Space + Flight


Significant Science of 2013: An Explosion of Exoplanets

This year was a banner year for planet-hunters. Though 2013 doesn’t hold the record for number of exoplanets detected, many of them are Earth-like, meaning they have masses, compositions, and orbits that put them in the sweet spot of habitability. Astronomers have found so many that some estimate that up to 22% of sunlike stars could harbor Earth-like planets.

Leading the charge has been the Kepler space telescope, an orbiting, purpose-built, planet-seeking machine that has been spotting potential exoplanets by the hundreds.

An artist's impression of exoplanet Kepler-22b

John Timmer, writing for Ars Technica:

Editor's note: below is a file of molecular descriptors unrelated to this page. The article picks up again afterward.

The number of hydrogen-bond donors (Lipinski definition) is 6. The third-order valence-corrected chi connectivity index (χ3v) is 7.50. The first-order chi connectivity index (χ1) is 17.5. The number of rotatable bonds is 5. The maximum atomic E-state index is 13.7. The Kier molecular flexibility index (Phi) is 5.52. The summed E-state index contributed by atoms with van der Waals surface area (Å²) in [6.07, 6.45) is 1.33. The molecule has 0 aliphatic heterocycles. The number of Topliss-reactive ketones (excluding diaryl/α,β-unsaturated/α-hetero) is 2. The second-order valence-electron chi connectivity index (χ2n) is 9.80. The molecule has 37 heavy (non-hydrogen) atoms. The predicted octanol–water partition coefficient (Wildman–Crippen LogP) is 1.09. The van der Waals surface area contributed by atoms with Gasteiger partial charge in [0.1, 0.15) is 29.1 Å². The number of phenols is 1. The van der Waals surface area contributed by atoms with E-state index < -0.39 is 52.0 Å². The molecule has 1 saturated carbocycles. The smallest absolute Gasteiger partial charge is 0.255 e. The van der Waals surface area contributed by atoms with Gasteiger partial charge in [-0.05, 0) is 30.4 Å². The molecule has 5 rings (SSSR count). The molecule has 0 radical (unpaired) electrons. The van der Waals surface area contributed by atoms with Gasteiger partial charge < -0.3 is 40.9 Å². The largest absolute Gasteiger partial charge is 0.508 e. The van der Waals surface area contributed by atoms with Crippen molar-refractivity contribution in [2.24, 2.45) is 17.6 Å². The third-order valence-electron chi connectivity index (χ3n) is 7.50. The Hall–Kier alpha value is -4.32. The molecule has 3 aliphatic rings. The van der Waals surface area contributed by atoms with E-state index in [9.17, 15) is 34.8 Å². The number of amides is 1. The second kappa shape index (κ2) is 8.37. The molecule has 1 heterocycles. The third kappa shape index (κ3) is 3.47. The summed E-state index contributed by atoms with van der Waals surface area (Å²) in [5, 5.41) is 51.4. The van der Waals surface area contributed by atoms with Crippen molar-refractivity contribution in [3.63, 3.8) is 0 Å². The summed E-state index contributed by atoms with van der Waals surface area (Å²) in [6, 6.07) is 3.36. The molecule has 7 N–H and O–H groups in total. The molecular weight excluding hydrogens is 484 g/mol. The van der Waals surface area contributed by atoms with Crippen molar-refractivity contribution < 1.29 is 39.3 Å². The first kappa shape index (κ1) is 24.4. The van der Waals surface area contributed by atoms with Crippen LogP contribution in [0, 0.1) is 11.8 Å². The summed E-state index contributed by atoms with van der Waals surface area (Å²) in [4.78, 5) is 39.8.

With 34 months of data in total, the number of planet candidates has grown to over 3,500, a rise of roughly 30 percent. Although larger planets are easier to spot since they block more light, 600 of these candidates are now Earth-sized or smaller.

As far as the habitable zone goes, we’re up to 104 planet candidates. Nearly a quarter of these candidates are two times the Earth’s radius or smaller.

Kepler operates by observing the faint dimming that occurs when a planet passes between its star and the telescope. Astronomers have focused on sunlike stars, 42,000 of which have been in Kepler’s view.

Unfortunately, Kepler suffered the debilitating loss of two of its four reaction wheels, devices which keep the craft steady. Without them, its vision isn’t nearly clear enough to keep up its planet-hunting mission, and astronomers can’t shift its gaze to different parts of the universe.

But all is not lost. Kepler may soldier on with a new mission—searching for starquakes—and the time it spent looking for exoplanets has yielded so much data that it’ll be another another few years before scientists have sifted through the backlog. Who knows? Maybe 2014 will be an even better year for exoplanet enthusiasts.